Ed Driscoll

Say, When Did The Ministry Of Truth Switch To Photoshop And PageMaker?

Neo-Neocon posts a photo of an astonishing advertisement promoting a hate-filled anti-Semitic Middle Eastern “seminar” (Iran’s “World Without Zionism” conference) and writes:

Lovely [poster], isn’t it? I mean that sincerely. One of the more pernicious aspects of much modern propaganda is its slickness and polish, its ability to appeal to the most sophisticated among us. This aesthetically pleasing poster is no exception–in fact, it’s an excellent example of the genre.

Note how the conference and the poster focus on the word “Zionism,” not “Jews.” The old argument about whether one can be anti-Zionist and nevertheless not anti-Semitic keeps cropping up around the blogosphere and elsewhere. The comments section of the thread linked above at Gates of Vienna contains a good example of such a discussion.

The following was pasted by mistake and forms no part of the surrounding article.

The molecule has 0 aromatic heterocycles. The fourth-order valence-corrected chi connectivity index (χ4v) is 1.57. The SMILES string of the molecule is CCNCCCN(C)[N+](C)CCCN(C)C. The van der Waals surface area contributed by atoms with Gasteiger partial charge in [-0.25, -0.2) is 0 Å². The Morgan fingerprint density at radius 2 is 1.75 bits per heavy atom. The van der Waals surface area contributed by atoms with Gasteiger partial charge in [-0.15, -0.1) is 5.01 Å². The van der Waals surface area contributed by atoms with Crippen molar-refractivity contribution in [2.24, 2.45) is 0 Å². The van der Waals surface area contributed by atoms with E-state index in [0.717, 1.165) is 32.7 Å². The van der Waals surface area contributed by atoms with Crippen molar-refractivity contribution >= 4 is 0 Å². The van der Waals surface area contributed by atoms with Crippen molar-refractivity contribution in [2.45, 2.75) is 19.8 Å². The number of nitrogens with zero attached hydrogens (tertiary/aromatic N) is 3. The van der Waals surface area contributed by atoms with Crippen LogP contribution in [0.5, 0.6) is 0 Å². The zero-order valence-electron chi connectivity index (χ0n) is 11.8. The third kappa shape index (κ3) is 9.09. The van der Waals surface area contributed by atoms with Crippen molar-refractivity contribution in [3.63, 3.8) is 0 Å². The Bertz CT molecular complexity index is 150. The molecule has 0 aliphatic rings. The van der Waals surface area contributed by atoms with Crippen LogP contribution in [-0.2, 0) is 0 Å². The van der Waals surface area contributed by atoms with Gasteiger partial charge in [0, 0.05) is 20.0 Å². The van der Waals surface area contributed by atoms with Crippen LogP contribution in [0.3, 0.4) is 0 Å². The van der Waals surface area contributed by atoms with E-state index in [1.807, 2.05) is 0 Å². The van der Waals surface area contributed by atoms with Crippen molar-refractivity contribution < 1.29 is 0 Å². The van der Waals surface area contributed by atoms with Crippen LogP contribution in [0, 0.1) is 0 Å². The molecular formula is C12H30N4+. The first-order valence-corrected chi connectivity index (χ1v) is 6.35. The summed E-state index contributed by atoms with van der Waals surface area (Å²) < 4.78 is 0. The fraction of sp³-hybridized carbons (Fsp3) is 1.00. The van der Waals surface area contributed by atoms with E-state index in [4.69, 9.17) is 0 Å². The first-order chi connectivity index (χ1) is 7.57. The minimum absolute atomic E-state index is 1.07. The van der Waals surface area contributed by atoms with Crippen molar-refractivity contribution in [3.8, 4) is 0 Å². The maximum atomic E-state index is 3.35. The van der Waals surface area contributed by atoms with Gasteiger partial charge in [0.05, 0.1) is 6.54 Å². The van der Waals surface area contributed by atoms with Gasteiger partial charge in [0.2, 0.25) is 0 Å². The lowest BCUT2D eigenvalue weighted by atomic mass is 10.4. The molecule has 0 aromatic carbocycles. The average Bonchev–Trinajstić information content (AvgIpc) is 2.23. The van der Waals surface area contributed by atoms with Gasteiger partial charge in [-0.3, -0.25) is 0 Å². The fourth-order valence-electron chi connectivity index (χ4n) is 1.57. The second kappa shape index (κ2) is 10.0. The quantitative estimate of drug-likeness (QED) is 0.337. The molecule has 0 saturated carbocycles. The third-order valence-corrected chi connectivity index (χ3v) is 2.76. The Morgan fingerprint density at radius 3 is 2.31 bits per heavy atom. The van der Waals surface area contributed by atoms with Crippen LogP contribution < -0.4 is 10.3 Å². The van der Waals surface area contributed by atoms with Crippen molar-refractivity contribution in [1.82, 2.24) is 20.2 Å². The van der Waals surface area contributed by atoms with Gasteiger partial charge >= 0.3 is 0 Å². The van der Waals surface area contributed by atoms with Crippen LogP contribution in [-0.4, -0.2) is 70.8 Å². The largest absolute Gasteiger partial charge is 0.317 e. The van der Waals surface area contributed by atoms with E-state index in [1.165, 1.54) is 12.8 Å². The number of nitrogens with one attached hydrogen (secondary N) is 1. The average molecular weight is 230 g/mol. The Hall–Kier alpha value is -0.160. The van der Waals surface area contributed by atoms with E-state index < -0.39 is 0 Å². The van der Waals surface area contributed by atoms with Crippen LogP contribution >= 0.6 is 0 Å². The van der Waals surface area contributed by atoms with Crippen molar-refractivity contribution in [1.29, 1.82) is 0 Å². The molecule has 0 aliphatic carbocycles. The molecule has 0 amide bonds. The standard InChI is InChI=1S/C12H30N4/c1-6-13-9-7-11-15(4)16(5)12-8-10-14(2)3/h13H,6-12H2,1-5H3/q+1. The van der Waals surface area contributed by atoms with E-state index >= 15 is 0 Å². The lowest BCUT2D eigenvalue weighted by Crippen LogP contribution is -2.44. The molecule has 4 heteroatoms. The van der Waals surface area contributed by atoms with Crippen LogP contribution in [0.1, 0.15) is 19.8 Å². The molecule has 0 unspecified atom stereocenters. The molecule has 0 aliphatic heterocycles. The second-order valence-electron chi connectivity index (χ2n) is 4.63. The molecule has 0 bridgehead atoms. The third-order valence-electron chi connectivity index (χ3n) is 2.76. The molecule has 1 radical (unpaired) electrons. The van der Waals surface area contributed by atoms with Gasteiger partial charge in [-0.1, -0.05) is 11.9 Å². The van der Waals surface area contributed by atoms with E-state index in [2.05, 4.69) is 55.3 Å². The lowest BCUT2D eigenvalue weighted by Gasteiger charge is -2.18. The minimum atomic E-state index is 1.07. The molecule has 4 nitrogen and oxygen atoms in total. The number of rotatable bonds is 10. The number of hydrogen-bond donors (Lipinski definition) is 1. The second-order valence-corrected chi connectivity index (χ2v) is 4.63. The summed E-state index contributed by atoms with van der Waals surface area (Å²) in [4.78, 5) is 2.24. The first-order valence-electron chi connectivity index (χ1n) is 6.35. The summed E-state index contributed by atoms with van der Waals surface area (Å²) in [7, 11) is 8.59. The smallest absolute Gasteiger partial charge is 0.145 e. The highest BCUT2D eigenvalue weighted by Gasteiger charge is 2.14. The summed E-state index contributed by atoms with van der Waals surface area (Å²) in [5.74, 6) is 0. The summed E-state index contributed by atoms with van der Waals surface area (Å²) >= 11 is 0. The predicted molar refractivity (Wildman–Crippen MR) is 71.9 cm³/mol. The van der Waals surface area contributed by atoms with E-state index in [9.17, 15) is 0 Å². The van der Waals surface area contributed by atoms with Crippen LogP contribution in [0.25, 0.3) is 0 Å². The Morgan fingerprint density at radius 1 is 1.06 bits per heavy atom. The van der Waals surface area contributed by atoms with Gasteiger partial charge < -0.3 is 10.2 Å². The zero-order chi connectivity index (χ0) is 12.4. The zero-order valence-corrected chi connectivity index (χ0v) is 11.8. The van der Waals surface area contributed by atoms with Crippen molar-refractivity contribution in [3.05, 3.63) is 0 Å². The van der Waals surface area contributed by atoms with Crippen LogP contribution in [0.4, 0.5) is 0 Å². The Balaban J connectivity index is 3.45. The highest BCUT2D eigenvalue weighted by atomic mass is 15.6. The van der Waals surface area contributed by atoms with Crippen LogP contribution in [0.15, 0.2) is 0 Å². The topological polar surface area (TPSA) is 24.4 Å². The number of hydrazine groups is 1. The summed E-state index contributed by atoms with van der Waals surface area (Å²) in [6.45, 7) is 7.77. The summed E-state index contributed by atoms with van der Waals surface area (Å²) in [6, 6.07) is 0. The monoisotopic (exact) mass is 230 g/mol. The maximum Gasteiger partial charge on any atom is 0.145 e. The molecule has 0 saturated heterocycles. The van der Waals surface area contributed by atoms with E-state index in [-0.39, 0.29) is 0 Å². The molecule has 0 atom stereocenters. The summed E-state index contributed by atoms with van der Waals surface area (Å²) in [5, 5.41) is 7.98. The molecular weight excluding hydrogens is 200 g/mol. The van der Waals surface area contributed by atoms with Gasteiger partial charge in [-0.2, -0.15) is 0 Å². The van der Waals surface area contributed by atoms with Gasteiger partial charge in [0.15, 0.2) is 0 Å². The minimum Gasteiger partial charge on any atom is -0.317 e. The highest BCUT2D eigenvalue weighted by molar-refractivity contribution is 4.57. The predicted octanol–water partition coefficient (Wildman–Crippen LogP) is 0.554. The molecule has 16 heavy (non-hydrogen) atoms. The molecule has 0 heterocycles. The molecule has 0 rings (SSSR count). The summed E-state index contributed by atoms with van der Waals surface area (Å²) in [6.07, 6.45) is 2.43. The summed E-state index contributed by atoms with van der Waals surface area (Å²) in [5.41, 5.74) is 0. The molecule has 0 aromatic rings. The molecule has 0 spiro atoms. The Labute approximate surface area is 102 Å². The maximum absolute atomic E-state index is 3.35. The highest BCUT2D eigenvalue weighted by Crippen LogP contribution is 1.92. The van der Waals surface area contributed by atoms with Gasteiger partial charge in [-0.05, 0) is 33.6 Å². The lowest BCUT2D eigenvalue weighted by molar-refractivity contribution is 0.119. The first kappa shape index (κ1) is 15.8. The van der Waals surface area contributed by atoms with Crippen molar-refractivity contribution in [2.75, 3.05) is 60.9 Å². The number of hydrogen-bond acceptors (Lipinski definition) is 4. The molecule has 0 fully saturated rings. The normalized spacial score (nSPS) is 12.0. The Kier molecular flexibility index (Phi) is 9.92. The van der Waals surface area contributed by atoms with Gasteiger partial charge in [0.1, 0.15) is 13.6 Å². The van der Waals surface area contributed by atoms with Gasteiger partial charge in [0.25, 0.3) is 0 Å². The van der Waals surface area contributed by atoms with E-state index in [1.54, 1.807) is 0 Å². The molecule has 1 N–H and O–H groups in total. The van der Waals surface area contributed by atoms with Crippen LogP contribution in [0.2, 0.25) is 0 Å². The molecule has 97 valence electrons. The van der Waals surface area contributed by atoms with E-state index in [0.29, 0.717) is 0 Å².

I’m sure there truly are people who have objections to Zionism but honestly feel they have no objections to Jews themselves. But I’m just as sure that such people would have been hard-pressed to have explained where else the leftover Jews were supposed to go right after WWII, when Europe had killed so many of its Jews and was in the process of spitting out the exhausted survivors. Even the UN, that august body which in recent decades has been the very poster child for “anti-Zionism,” voted at that time to partition Palestine and give the Jews their own tiny piece of land.

In the years since Israel’s founding, the sophisticated propaganda which has over the last few decades managed to demonize it in the eyes of many has emboldened the Iranian mullahs. It is possible for them to speak quite openly of wiping Israel off the face of the earth, and trust that at least some will defend such a statement on the grounds that it’s not technically “anti-Semitic,” it’s merely “anti-Zionist” (see this).

Poor, poor Hitler, so ahead of his time! If only the state of Israel had already existed when he offered his Final Solution, he could have phrased it in terms so much more acceptable.

If Robert Harris had set Fatherland in 2004 instead of 1964, he’d probably have described advertisements much like the one illustrated in Neo’s post.